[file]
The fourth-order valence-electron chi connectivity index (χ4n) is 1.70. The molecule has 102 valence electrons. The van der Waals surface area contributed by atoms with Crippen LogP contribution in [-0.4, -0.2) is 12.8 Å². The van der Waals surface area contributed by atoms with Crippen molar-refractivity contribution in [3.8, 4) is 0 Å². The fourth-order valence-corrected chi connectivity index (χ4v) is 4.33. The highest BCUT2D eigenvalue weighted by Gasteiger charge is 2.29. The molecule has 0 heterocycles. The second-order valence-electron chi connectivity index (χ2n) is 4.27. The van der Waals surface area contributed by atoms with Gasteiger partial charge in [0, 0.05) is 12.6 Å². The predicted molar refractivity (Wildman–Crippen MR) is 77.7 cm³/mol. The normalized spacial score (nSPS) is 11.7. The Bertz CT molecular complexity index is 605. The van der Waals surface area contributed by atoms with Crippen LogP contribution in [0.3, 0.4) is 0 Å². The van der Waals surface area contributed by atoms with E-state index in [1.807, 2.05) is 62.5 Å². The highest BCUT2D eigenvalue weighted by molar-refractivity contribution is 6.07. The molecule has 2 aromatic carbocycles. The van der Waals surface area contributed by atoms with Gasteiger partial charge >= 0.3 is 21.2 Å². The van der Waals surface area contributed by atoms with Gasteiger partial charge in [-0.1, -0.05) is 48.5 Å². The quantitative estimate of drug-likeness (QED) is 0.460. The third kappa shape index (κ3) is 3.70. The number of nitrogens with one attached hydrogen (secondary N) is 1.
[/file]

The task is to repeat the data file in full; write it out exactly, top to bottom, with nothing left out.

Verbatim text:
The fourth-order valence-electron chi connectivity index (χ4n) is 1.70. The molecule has 102 valence electrons. The van der Waals surface area contributed by atoms with Crippen LogP contribution in [-0.4, -0.2) is 12.8 Å². The van der Waals surface area contributed by atoms with Crippen molar-refractivity contribution in [3.8, 4) is 0 Å². The fourth-order valence-corrected chi connectivity index (χ4v) is 4.33. The highest BCUT2D eigenvalue weighted by Gasteiger charge is 2.29. The molecule has 0 heterocycles. The second-order valence-electron chi connectivity index (χ2n) is 4.27. The van der Waals surface area contributed by atoms with Gasteiger partial charge in [0, 0.05) is 12.6 Å². The predicted molar refractivity (Wildman–Crippen MR) is 77.7 cm³/mol. The normalized spacial score (nSPS) is 11.7. The Bertz CT molecular complexity index is 605. The van der Waals surface area contributed by atoms with Crippen LogP contribution in [0.3, 0.4) is 0 Å². The van der Waals surface area contributed by atoms with E-state index in [1.807, 2.05) is 62.5 Å². The highest BCUT2D eigenvalue weighted by molar-refractivity contribution is 6.07. The molecule has 2 aromatic carbocycles. The van der Waals surface area contributed by atoms with Gasteiger partial charge >= 0.3 is 21.2 Å². The van der Waals surface area contributed by atoms with Gasteiger partial charge in [-0.1, -0.05) is 48.5 Å². The quantitative estimate of drug-likeness (QED) is 0.460. The third kappa shape index (κ3) is 3.70. The number of nitrogens with one attached hydrogen (secondary N) is 1.